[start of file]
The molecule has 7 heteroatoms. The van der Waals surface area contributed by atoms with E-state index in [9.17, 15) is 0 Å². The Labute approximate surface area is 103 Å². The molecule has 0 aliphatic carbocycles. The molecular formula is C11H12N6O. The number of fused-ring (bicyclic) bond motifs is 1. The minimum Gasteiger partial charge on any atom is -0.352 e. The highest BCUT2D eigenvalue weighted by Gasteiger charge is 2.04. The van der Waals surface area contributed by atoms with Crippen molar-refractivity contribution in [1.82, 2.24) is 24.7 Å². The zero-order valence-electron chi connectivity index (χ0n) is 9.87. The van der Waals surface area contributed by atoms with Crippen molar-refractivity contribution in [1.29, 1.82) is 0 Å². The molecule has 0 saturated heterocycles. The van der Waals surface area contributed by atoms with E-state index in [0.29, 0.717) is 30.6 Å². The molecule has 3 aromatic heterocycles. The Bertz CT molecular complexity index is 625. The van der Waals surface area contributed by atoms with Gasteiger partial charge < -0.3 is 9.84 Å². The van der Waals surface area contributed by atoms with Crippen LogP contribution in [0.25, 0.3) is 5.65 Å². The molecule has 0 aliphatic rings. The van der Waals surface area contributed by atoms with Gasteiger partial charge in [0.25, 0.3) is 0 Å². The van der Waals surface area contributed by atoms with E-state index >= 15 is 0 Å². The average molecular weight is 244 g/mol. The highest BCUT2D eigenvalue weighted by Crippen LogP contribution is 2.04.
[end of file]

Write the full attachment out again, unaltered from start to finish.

The molecule has 7 heteroatoms. The van der Waals surface area contributed by atoms with E-state index in [9.17, 15) is 0 Å². The Labute approximate surface area is 103 Å². The molecule has 0 aliphatic carbocycles. The molecular formula is C11H12N6O. The number of fused-ring (bicyclic) bond motifs is 1. The minimum Gasteiger partial charge on any atom is -0.352 e. The highest BCUT2D eigenvalue weighted by Gasteiger charge is 2.04. The van der Waals surface area contributed by atoms with Crippen molar-refractivity contribution in [1.82, 2.24) is 24.7 Å². The zero-order valence-electron chi connectivity index (χ0n) is 9.87. The van der Waals surface area contributed by atoms with Crippen molar-refractivity contribution in [1.29, 1.82) is 0 Å². The molecule has 0 saturated heterocycles. The van der Waals surface area contributed by atoms with E-state index in [0.29, 0.717) is 30.6 Å². The molecule has 3 aromatic heterocycles. The Bertz CT molecular complexity index is 625. The van der Waals surface area contributed by atoms with Gasteiger partial charge < -0.3 is 9.84 Å². The van der Waals surface area contributed by atoms with Crippen LogP contribution in [0.25, 0.3) is 5.65 Å². The molecule has 0 aliphatic rings. The van der Waals surface area contributed by atoms with Gasteiger partial charge in [0.25, 0.3) is 0 Å². The van der Waals surface area contributed by atoms with E-state index >= 15 is 0 Å². The average molecular weight is 244 g/mol. The highest BCUT2D eigenvalue weighted by Crippen LogP contribution is 2.04.